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Install-level fraud detection with Bayesian networks

By Michel Hayet
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Millions of app installs are processed daily by AppsFlyer.

Each install provides a plethora of measurable data points, from timestamps to device sensor indicators, together this provides visual insight to each install and its quality.

Unfortunately, many installs traveling through our ecosystem are fraudulent.

Now, more than ever, fraud protection is a fundamental necessity to the mobile industry, second only to attribution in measurement.

The low-scale challenge

As fraud protection methods evolve, so do fraud operations.

As new technology emerges, new loopholes are identified and exploited by fraudsters and new identification methods follow. 

Many fraudulent installs can be identified by install authentication methods, or through their association with fraudulent cluster patterns. However, smaller fraud cases can sometimes fall under the radar, as low volume sites exploit their small sample size.

Identifying fraud on an individual install level is perhaps one of the biggest challenges.

This is not merely a classification issue, as time would prove that we are required to provide a reason behind our classification. This forces us to consistently seek the ideal classifier. 

A classifier that learns specific parameters, but also the rules to making an informed decision, and logic for blocking a specific install.  An install-level classifier that overcomes the challenges of identifying fraud on low-scale, smaller sites, while still maintaining the ability to accurately block fraud in real-time with a minimal false-positive rate.

As we looked for the ideal classifier we came across Bayesian networks.

Bayesian networks are essentially a probabilistic model measuring dependencies between variables via a directed acyclic graph.

Bayesian networks are a probabilistic model measuring dependencies between variables

This identification method calculates the probability to view a specific set of install parameters. Essentially, modeling dependencies between pairs of variables and identifying which of those pairs are dependent on one another, and which are not.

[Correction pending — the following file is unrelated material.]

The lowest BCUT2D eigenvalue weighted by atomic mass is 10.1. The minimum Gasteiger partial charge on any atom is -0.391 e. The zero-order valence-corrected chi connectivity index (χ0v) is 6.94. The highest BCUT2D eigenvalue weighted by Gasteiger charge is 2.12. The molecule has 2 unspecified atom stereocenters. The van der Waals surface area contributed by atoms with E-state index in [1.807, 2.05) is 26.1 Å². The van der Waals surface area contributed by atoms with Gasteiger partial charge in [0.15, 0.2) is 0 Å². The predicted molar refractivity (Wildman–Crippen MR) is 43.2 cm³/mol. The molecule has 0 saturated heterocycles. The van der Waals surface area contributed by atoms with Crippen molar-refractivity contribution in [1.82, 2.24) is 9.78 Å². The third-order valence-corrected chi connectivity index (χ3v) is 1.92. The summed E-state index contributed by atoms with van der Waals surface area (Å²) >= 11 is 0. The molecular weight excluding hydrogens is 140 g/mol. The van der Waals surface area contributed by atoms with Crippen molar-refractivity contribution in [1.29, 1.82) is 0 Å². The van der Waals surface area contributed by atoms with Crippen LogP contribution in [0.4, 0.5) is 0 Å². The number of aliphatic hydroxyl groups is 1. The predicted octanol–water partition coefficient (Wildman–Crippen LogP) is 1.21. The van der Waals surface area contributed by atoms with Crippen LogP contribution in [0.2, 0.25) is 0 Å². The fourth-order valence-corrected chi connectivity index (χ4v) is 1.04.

Bayesian networks are best used for analyzing events that occurred and predicting the probability of possible known contributing causes. 

For example, a Bayesian network could represent the probabilistic relationships between a disease and its symptoms. Once specific symptoms are presented, a Bayesian network can be used to calculate the probability of various diseases.

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How does it work?

We use a variant over the Chi-Square test, to test conditional dependence between variables. Assuming that all variables are dependent means that our calculation is correct but intractable.

The network enables us to find combinations of two or more fields. These fields  contain very low to non-existent potential of actually occurring.

Some combinations may be trivial, like a new device model with an old OS, but covering each case manually is hard to carry out and maintain at scale. 

Bayesian networks specifically help when examining a combination of several parameters.

While each pair might seem legitimate when examined individually, it is  the combination of all variables put together which is not statistically possible.

For the sake of this example let’s consider having 50 different variables, each with 10 options – this would yield 10^50 possible combinations of values.

If all variables were independent all we would have to do is learn each of them separately, leaving us with 500 possibilities – very easy to compute.

However, not all of them are independent.

To calculate this accurately, we must first identify which specific variables are independent and which are co-dependent.

This identification will create a Bayesian network, which allows us to accurately compute install probability across many different variables.

We essentially calculate the probability of an install to be fraudulent. However, this probability must be significant in order to pass AppsFlyer’s strict threshold and to be blocked, as we aim to avoid false positives.

With this advanced model already in use across our ecosystem we manage to identify over a million fraudulent installs a day, about 50% of these installs would have otherwise gone undetected and unidentified by previous rule sets. These additional installs save millions of dollars for AppsFlyer’s customers.

By utilizing Bayesian networks and constantly adding new features and methods to our fraud detection capabilities, we are now more equipped to take on current and future fraud challenges, as we move forward with our efforts to fight mobile ad fraud.

Michel Hayet

A former entrepreneur and digital strategy consultant, Michel is a digital advertising veteran and an expert in mobile ad fraud. Over the past ten years Michel has been studying the intricacies of the digital advertising space, focusing efforts on technology innovations, studying ad fraud methods in-depth and exploring techniques of fighting it.

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